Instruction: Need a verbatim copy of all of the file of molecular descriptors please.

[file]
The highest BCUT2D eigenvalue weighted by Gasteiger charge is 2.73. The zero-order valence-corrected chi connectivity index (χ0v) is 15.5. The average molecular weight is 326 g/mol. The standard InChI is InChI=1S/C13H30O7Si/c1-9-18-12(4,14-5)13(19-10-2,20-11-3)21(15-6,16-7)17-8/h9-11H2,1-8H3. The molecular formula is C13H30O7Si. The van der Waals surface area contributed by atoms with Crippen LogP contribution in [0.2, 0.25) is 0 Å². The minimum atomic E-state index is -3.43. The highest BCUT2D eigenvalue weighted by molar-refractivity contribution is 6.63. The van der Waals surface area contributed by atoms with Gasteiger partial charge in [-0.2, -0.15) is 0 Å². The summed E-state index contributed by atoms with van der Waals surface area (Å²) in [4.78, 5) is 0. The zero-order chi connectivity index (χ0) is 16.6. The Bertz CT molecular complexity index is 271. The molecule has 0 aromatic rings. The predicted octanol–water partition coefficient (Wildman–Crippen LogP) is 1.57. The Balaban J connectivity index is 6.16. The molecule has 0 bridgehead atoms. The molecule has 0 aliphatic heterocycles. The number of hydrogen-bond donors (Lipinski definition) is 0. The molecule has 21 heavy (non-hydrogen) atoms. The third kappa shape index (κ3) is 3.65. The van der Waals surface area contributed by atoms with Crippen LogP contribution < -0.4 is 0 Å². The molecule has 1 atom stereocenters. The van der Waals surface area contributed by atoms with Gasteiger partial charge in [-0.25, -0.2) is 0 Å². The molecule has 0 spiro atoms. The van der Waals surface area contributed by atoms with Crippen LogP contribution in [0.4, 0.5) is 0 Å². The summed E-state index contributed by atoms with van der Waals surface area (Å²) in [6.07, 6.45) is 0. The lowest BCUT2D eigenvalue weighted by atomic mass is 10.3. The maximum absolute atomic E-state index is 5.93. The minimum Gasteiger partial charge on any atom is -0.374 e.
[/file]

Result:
The highest BCUT2D eigenvalue weighted by Gasteiger charge is 2.73. The zero-order valence-corrected chi connectivity index (χ0v) is 15.5. The average molecular weight is 326 g/mol. The standard InChI is InChI=1S/C13H30O7Si/c1-9-18-12(4,14-5)13(19-10-2,20-11-3)21(15-6,16-7)17-8/h9-11H2,1-8H3. The molecular formula is C13H30O7Si. The van der Waals surface area contributed by atoms with Crippen LogP contribution in [0.2, 0.25) is 0 Å². The minimum atomic E-state index is -3.43. The highest BCUT2D eigenvalue weighted by molar-refractivity contribution is 6.63. The van der Waals surface area contributed by atoms with Gasteiger partial charge in [-0.2, -0.15) is 0 Å². The summed E-state index contributed by atoms with van der Waals surface area (Å²) in [4.78, 5) is 0. The zero-order chi connectivity index (χ0) is 16.6. The Bertz CT molecular complexity index is 271. The molecule has 0 aromatic rings. The predicted octanol–water partition coefficient (Wildman–Crippen LogP) is 1.57. The Balaban J connectivity index is 6.16. The molecule has 0 bridgehead atoms. The molecule has 0 aliphatic heterocycles. The number of hydrogen-bond donors (Lipinski definition) is 0. The molecule has 21 heavy (non-hydrogen) atoms. The third kappa shape index (κ3) is 3.65. The van der Waals surface area contributed by atoms with Crippen LogP contribution < -0.4 is 0 Å². The molecule has 1 atom stereocenters. The van der Waals surface area contributed by atoms with Gasteiger partial charge in [-0.25, -0.2) is 0 Å². The molecule has 0 spiro atoms. The van der Waals surface area contributed by atoms with Crippen LogP contribution in [0.4, 0.5) is 0 Å². The summed E-state index contributed by atoms with van der Waals surface area (Å²) in [6.07, 6.45) is 0. The lowest BCUT2D eigenvalue weighted by atomic mass is 10.3. The maximum absolute atomic E-state index is 5.93. The minimum Gasteiger partial charge on any atom is -0.374 e.